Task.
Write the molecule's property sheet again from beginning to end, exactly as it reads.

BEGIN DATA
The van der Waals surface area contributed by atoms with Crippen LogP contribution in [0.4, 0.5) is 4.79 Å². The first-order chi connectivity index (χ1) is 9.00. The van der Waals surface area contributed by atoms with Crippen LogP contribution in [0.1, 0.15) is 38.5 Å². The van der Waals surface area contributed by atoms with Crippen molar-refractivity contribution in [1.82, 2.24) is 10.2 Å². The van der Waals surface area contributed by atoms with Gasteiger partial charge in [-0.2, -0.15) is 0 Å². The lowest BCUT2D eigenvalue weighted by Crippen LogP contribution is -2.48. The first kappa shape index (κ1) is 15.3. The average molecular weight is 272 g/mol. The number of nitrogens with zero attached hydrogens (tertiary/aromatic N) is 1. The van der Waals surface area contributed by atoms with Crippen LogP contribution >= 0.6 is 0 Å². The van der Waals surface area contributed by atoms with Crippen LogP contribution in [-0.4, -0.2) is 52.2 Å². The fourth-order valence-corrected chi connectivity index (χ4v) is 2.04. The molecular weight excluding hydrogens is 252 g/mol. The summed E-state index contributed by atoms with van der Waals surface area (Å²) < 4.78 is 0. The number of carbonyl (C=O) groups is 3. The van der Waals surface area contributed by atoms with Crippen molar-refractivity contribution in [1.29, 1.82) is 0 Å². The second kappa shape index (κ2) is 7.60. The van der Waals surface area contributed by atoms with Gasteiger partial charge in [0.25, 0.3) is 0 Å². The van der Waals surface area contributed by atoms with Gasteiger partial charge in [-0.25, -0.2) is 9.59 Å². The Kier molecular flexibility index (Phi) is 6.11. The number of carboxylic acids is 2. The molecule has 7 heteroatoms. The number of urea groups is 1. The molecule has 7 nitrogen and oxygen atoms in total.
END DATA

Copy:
The van der Waals surface area contributed by atoms with Crippen LogP contribution in [0.4, 0.5) is 4.79 Å². The first-order chi connectivity index (χ1) is 9.00. The van der Waals surface area contributed by atoms with Crippen LogP contribution in [0.1, 0.15) is 38.5 Å². The van der Waals surface area contributed by atoms with Crippen molar-refractivity contribution in [1.82, 2.24) is 10.2 Å². The van der Waals surface area contributed by atoms with Gasteiger partial charge in [-0.2, -0.15) is 0 Å². The lowest BCUT2D eigenvalue weighted by Crippen LogP contribution is -2.48. The first kappa shape index (κ1) is 15.3. The average molecular weight is 272 g/mol. The number of nitrogens with zero attached hydrogens (tertiary/aromatic N) is 1. The van der Waals surface area contributed by atoms with Crippen LogP contribution >= 0.6 is 0 Å². The van der Waals surface area contributed by atoms with Crippen LogP contribution in [-0.4, -0.2) is 52.2 Å². The fourth-order valence-corrected chi connectivity index (χ4v) is 2.04. The molecular weight excluding hydrogens is 252 g/mol. The summed E-state index contributed by atoms with van der Waals surface area (Å²) < 4.78 is 0. The number of carbonyl (C=O) groups is 3. The van der Waals surface area contributed by atoms with Crippen molar-refractivity contribution in [1.29, 1.82) is 0 Å². The second kappa shape index (κ2) is 7.60. The van der Waals surface area contributed by atoms with Gasteiger partial charge in [0.25, 0.3) is 0 Å². The van der Waals surface area contributed by atoms with Gasteiger partial charge in [-0.25, -0.2) is 9.59 Å². The Kier molecular flexibility index (Phi) is 6.11. The number of carboxylic acids is 2. The molecule has 7 heteroatoms. The number of urea groups is 1. The molecule has 7 nitrogen and oxygen atoms in total.